Dealerships can now sell a Zurich vehicle service contract tailored specifically to electric vehicles, the F&I products provider said Monday.
Zurich said its new EV offering and other finance and insurance products could be used for “nearly all manufacturers,” including Tesla, Rivian and Polestar.
But Tesla, Rivian and Polestar vehicles weren’t eligible. The language also didn’t reflect an electrified powertrain — it referenced an engine and excluded a battery.
“Internal combustion engine VSC language states the battery is excluded from coverage, which is the intent for a vehicle with an ICE, as the battery is considered to be a maintenance item,” Zurich spokeswoman Robyn Ziegler wrote in an email. “In an electric vehicle VSC, the language does not exclude the battery because the battery is key to a vehicle’s operation.”
The EV-specific contract also will provide roadside assistance coverage for vehicles that have run out of juice, though Ziegler said the insurer made this aid available under the traditional product. Roadside personnel provide a charge to dead EVs or tow them to a nearby charging station. According to Marie Knight, Zurich North America vice president and head of strategic services for direct markets and programs, the company has anticipated EV demand and secured the necessary charging equipment.
Zurich found the remainder of its F&I product portfolio would work for EVs without modification to their terms or cost. However, Zurich did make one adjustment in adding Rivian, Tesla and Polestar to the list of makes eligible for coverage, according to Ziegler. (For example, a Tesla previously couldn’t obtain Zurich wheel-and-tire coverage; now it can.)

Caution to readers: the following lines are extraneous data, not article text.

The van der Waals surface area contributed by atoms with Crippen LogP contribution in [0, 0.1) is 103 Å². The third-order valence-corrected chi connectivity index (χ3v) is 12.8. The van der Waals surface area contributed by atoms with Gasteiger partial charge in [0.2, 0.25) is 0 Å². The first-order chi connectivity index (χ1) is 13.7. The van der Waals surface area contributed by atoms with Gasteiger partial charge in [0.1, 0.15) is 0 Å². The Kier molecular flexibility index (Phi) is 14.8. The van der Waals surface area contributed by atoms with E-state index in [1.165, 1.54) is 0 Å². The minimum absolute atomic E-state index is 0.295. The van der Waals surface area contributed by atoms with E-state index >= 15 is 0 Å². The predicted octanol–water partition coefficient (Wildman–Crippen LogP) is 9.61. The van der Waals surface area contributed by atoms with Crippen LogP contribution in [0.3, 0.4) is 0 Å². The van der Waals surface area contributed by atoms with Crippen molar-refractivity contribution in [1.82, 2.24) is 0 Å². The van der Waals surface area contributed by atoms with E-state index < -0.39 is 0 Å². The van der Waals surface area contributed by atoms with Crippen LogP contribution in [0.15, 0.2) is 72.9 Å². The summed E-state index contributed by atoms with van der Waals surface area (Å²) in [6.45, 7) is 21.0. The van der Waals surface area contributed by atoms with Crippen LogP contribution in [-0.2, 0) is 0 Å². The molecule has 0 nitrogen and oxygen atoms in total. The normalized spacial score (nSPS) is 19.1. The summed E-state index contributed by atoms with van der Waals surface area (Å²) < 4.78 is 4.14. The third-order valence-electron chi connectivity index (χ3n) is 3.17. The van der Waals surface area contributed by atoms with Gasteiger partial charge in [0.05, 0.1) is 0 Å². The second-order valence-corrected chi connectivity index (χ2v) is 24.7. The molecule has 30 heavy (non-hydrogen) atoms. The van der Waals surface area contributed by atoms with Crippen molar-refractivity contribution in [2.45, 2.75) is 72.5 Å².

Knight said Zurich’s environmental protection product provider conducted extensive research to ensure it could support paint used on EVs. Ultimately, Zurich determined the product and its pricing could stand pat.
Ingham said Zurich also will continue to monitor its exposure on its key replacement product.
“The keys for some of these vehicles are different,” she said.
An important EV question involves the cost of ownership, a variable that could be reflected in Zurich’s vehicle protection product pricing.
Ingham said the cost of the EV service contract will vary by make, but dealerships shouldn’t expect a “drastic difference” between that and a traditional service contract. Nor should they expect the EV product to be cost-prohibitive to a sale, she said.
“It’s not significant,” she said.
The cost of ownership might ultimately emerge relatively similar to that of an internal combustion vehicle, Ingham said, with lower maintenance bills offset by a higher cost of repairs. For example, EV-certified technicians command a higher hourly labor rate than those working on internal combustion engine vehicles, and EV repairs tend to involve additional labor hours.
“Indications currently are that there will be considerable cost associated with the ownership and repair … especially as these vehicles start to age a bit,” Knight said.
Knight was confident F&I product demand among EV buyers would yield similar sales penetration rates to those found with internal combustion vehicles. Penetration might even exceed those levels, she said.
“There is that unknown factor,” Knight said. This sentiment might particularly arise among first-time EV buyers, she said.